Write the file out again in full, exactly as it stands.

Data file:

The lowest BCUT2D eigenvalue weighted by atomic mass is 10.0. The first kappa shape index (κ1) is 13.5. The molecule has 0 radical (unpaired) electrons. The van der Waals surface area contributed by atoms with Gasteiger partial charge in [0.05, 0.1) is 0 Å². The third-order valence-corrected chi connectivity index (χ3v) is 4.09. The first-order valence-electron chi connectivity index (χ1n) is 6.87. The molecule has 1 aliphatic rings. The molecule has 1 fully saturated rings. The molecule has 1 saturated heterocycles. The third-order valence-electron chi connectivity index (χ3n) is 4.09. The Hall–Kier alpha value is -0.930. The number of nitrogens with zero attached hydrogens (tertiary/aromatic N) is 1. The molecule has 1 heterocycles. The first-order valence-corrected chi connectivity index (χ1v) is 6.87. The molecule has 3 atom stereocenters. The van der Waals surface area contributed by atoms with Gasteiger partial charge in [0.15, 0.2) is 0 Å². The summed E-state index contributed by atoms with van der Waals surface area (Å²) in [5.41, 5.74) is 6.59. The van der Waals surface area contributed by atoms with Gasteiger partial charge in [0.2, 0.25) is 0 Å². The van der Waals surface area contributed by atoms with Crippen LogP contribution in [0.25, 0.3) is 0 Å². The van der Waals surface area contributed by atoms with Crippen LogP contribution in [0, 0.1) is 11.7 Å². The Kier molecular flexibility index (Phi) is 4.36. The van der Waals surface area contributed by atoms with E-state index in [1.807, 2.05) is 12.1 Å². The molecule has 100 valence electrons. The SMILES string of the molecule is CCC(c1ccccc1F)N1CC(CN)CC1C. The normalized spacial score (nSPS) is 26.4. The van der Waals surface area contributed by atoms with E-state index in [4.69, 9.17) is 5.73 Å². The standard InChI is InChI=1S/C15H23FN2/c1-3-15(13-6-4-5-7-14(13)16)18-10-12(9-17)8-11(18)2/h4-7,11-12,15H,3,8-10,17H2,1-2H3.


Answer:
The lowest BCUT2D eigenvalue weighted by atomic mass is 10.0. The first kappa shape index (κ1) is 13.5. The molecule has 0 radical (unpaired) electrons. The van der Waals surface area contributed by atoms with Gasteiger partial charge in [0.05, 0.1) is 0 Å². The third-order valence-corrected chi connectivity index (χ3v) is 4.09. The first-order valence-electron chi connectivity index (χ1n) is 6.87. The molecule has 1 aliphatic rings. The molecule has 1 fully saturated rings. The molecule has 1 saturated heterocycles. The third-order valence-electron chi connectivity index (χ3n) is 4.09. The Hall–Kier alpha value is -0.930. The number of nitrogens with zero attached hydrogens (tertiary/aromatic N) is 1. The molecule has 1 heterocycles. The first-order valence-corrected chi connectivity index (χ1v) is 6.87. The molecule has 3 atom stereocenters. The van der Waals surface area contributed by atoms with Gasteiger partial charge in [0.15, 0.2) is 0 Å². The summed E-state index contributed by atoms with van der Waals surface area (Å²) in [5.41, 5.74) is 6.59. The van der Waals surface area contributed by atoms with Gasteiger partial charge in [0.2, 0.25) is 0 Å². The van der Waals surface area contributed by atoms with Crippen LogP contribution in [0.25, 0.3) is 0 Å². The van der Waals surface area contributed by atoms with Crippen LogP contribution in [0, 0.1) is 11.7 Å². The Kier molecular flexibility index (Phi) is 4.36. The van der Waals surface area contributed by atoms with E-state index in [1.807, 2.05) is 12.1 Å². The molecule has 100 valence electrons. The SMILES string of the molecule is CCC(c1ccccc1F)N1CC(CN)CC1C. The normalized spacial score (nSPS) is 26.4. The van der Waals surface area contributed by atoms with E-state index in [4.69, 9.17) is 5.73 Å². The standard InChI is InChI=1S/C15H23FN2/c1-3-15(13-6-4-5-7-14(13)16)18-10-12(9-17)8-11(18)2/h4-7,11-12,15H,3,8-10,17H2,1-2H3.